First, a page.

We came together in celebration of mate, regeneration, and building Earthships with music and community as the focal point to this journey through South America.
For Austin-based band, Ley Line, community is everything. Made up of two musical pairs, Kate Robberson and Emilie Basez and twin sisters Madeleine and Lydia Froncek, the women feel grateful to live in a city that supports their work as creatives and allows them to continue to share their stories through music, something they feel is integral and inherent to the human experience.
Years ago at a retreat, a facilitator framed relationships through the lens of transactional versus transformational. I had been trying to sort this concept out in my head and on this day it crystallized.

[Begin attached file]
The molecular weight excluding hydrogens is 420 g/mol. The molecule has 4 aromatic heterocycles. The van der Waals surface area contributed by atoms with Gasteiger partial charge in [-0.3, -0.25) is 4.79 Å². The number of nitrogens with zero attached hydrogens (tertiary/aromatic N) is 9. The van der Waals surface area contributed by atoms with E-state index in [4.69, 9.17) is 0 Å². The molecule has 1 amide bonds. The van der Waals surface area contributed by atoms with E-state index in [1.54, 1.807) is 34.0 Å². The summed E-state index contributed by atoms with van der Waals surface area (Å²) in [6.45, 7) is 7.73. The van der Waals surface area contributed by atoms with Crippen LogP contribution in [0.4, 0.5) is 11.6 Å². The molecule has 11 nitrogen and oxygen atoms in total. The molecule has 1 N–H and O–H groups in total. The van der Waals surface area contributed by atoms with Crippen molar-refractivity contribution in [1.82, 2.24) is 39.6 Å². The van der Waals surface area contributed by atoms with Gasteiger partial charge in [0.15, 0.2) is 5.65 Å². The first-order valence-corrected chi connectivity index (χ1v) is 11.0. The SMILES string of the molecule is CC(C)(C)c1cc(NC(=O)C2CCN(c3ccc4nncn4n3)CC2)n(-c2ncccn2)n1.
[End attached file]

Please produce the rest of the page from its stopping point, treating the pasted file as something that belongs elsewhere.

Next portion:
On a beautiful summer’s day in 2018, hundreds of people gathered on Salt Spring Island to experience music and community in the golden glow of Stowel Lake Farm.
As part of our month-long “Come To Life: Colorado” campaign, we’ve been hosting events and concerts to bring the Front Range community together to ultimately take steps to regenerate the Colorado community and show that taking positive action is possible.
O’er the Land, O’er the Sea is a song I wrote several years ago while living in a little cabin in Southern Oregon. After many years of travels and study, I finally rooted down, creating a home for myself and finding my kin. This song was inspired by the feeling of finally coming home after a long journey, and by the beautiful way of life I witnessed in the community surrounding me.
By the candle light of a cool summer evening, a trio of singers gathered by the seaside to sing an old Irish folk tune in a sailboat anchored in the far islands of the Salish Sea.